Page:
HISTORY: LASER is an acronym that stands for Light Amplification by the Stimulated Emission of Radiation. Albert Einstein first theorized the idea of a “stimulated emissions,” the foundation for the laser, in 1917. The word LASER was first used by Gordon Gould in 1957 when he was a PhD student at Columbia University. In 1960 Theodore Mainman invented the ruby crystal laser, which is considered the first successful light laser. Gordon Gould, however, had begun working on a functioning light laser two years prior in 1958, but he did not file for a patent until 1959. His application was rejected because Mainman had already filed for a laser patent by that time. After a long patent suit battle, Gould was finally awarded the laser patent in 1977.

THEORY: When a laser beam is projected into an area, and a paranormal entity crosses the beam, it will break the beam. This will give a visual confirmation of the presence of something, even if the entity itself isn’t visible to the naked eye. Also, by using spread laser beams, it may be possible to determine the size and shape of the entity as it passes through the beam field. A personal laser pointer (dot projection) can be used to spot-check a specific location. To cover a wider area the laser beam should be spread horizontally. Also, the beam should be spread vertically to cover low passing entities. A cross-hair (“+”) spread is best.

HOW TO USE: A personal laser pointer (dot projection) can be used to spot-check a specific location. To cover a wider area for a greater period of time, the laser beam should be spread horizontally. Also, the beam should be spread vertically to cover low passing entities. A cross-hair (“+”) spread is best.

SAFETY NOTE: A class 2M laser is safe for exposure to bare skin. However, caution should be used when viewing the beam. Injuries to the eye and/or vision may occur if the beam is viewed directly into the eye. Also, any form of optical magnification and/or focusing can enhance the power of the beam and cause greater injury including loss of sight. This includes binoculars, telescopes, SLR camera lenses, eyeglasses and contact lenses.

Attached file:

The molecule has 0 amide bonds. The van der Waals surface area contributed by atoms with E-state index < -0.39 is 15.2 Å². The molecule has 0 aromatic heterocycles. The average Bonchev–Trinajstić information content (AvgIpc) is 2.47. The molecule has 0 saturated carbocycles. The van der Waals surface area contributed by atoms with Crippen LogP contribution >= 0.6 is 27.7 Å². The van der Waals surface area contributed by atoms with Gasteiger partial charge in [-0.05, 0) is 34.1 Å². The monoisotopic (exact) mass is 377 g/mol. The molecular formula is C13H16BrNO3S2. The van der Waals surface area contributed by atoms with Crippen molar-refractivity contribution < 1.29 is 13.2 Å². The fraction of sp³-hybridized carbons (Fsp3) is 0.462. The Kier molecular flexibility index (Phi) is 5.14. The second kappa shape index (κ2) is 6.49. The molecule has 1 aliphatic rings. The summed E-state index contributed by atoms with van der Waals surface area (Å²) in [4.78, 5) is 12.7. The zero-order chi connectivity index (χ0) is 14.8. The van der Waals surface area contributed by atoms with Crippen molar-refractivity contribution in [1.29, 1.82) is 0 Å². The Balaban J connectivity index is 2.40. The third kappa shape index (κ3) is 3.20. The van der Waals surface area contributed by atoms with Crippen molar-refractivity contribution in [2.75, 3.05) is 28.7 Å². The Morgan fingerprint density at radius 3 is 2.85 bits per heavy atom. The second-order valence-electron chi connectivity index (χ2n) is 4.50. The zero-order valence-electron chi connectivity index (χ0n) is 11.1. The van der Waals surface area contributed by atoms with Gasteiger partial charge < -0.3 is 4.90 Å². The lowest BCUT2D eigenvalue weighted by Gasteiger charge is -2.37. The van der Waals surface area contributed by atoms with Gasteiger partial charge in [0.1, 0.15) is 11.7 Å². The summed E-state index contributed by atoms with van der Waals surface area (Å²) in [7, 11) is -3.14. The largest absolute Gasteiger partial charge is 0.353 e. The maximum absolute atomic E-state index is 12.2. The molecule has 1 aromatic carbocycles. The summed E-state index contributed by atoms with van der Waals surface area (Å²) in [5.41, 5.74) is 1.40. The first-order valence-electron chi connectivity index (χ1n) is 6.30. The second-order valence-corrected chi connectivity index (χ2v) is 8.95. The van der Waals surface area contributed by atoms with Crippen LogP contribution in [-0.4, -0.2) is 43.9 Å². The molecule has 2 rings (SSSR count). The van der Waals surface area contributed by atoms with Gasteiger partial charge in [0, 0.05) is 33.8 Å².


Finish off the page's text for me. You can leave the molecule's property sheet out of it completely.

• The laser is best used indoors and in low light or total darkness. Ambient light will degrade the range and effectiveness of the projected beam.
  • Position the laser to project the beam across the line of travel (right angle to the line of travel) you want to observe. Common lines of travel for paranormal entities include hallway, doorway, staircase, etc. Ideally the beam should terminate along a wall or other solid structure for better viewing. Do not point the laser along the line of travel.
  • The laser should be placed on a flat and level dry surface (the laser is not water/weather proof!). The laser can also be attached to a camera tripod.
  • Place a video or DVR camera behind or next to the laser, facing the direction of the beam.
  • To observe if something breaks the beam, place the camera next to the laser such that it has a clear angled view of the beam projected on the wall. Be aware this angle, however, may not show the outline of the entity.
    To observe the outline of the entity place the camera directly behind the laser. In both cases the camera needs to have a clear view of the projected cross-hair beam in order to document anything that crosses the path.
  • Activate the laser by pressing the “power” button 4 times to set it to cross-hair “+” mode. Observe the display light on the laser to confirm the mode. Be sure the beam is level. The laser will self-level within X/- 4 degrees. If the laser is unable to self-level, the beam will flash and the red lights will display on the panel. Note that a manual “non-self-leveling” mode is available for a situation where other than a straight 90-degree horizontal and vertical angle is needed.
  • Activate the camera recorder to document anything that passes by.

RANGE: The laser has an effective range of at least 30 feet. The beam will spread (horizontal width) to 100 feet at that distance. Greater range may be possible depending on the environmental conditions. However, the laser beam may not be bright enough to fully appear on video or photographs for accurate documentation.

READINGS: When reviewing the video or analyzing photographs, watch for anything that crosses the laser beam. The general outline of the entity will show as it passes through the beam’s spread. Note the approximate height and width of the entity.

 


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